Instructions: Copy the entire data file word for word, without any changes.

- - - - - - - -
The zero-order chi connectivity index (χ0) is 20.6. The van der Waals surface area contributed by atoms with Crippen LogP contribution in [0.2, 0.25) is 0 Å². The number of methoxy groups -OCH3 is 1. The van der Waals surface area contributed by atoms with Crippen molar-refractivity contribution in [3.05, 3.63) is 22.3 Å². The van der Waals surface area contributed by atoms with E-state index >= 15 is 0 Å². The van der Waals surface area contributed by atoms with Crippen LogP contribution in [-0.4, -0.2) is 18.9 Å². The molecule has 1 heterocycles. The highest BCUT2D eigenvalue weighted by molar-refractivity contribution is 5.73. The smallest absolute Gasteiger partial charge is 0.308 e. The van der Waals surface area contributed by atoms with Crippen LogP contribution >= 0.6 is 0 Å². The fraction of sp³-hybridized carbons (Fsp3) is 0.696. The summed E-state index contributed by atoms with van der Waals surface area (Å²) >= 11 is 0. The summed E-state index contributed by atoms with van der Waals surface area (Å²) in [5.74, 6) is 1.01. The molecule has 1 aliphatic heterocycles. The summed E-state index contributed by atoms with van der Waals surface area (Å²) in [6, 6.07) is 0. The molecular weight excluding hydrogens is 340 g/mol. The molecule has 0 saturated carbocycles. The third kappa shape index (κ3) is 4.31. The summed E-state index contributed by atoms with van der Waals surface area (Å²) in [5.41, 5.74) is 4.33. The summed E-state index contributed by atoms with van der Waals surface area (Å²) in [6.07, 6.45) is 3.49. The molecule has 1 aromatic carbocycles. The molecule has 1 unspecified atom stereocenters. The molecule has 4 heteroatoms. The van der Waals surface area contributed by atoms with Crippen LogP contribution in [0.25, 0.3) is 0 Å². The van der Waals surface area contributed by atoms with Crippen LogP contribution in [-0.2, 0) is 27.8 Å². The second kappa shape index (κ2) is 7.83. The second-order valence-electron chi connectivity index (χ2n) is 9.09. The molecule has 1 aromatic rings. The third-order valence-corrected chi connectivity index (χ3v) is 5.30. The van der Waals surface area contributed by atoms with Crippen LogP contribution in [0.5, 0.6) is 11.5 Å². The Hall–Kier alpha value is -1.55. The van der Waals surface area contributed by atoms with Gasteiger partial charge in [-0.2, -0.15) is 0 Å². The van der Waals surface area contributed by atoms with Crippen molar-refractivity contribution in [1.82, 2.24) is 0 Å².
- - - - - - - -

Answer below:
The zero-order chi connectivity index (χ0) is 20.6. The van der Waals surface area contributed by atoms with Crippen LogP contribution in [0.2, 0.25) is 0 Å². The number of methoxy groups -OCH3 is 1. The van der Waals surface area contributed by atoms with Crippen molar-refractivity contribution in [3.05, 3.63) is 22.3 Å². The van der Waals surface area contributed by atoms with E-state index >= 15 is 0 Å². The van der Waals surface area contributed by atoms with Crippen LogP contribution in [-0.4, -0.2) is 18.9 Å². The molecule has 1 heterocycles. The highest BCUT2D eigenvalue weighted by molar-refractivity contribution is 5.73. The smallest absolute Gasteiger partial charge is 0.308 e. The van der Waals surface area contributed by atoms with Crippen LogP contribution >= 0.6 is 0 Å². The fraction of sp³-hybridized carbons (Fsp3) is 0.696. The summed E-state index contributed by atoms with van der Waals surface area (Å²) >= 11 is 0. The summed E-state index contributed by atoms with van der Waals surface area (Å²) in [5.74, 6) is 1.01. The molecule has 1 aliphatic heterocycles. The summed E-state index contributed by atoms with van der Waals surface area (Å²) in [6, 6.07) is 0. The molecular weight excluding hydrogens is 340 g/mol. The molecule has 0 saturated carbocycles. The third kappa shape index (κ3) is 4.31. The summed E-state index contributed by atoms with van der Waals surface area (Å²) in [5.41, 5.74) is 4.33. The summed E-state index contributed by atoms with van der Waals surface area (Å²) in [6.07, 6.45) is 3.49. The molecule has 1 aromatic carbocycles. The molecule has 1 unspecified atom stereocenters. The molecule has 4 heteroatoms. The van der Waals surface area contributed by atoms with Crippen LogP contribution in [0.25, 0.3) is 0 Å². The van der Waals surface area contributed by atoms with Crippen LogP contribution in [-0.2, 0) is 27.8 Å². The second kappa shape index (κ2) is 7.83. The second-order valence-electron chi connectivity index (χ2n) is 9.09. The molecule has 1 aromatic rings. The third-order valence-corrected chi connectivity index (χ3v) is 5.30. The van der Waals surface area contributed by atoms with Crippen LogP contribution in [0.5, 0.6) is 11.5 Å². The Hall–Kier alpha value is -1.55. The van der Waals surface area contributed by atoms with Gasteiger partial charge in [-0.2, -0.15) is 0 Å². The van der Waals surface area contributed by atoms with Crippen molar-refractivity contribution in [1.82, 2.24) is 0 Å².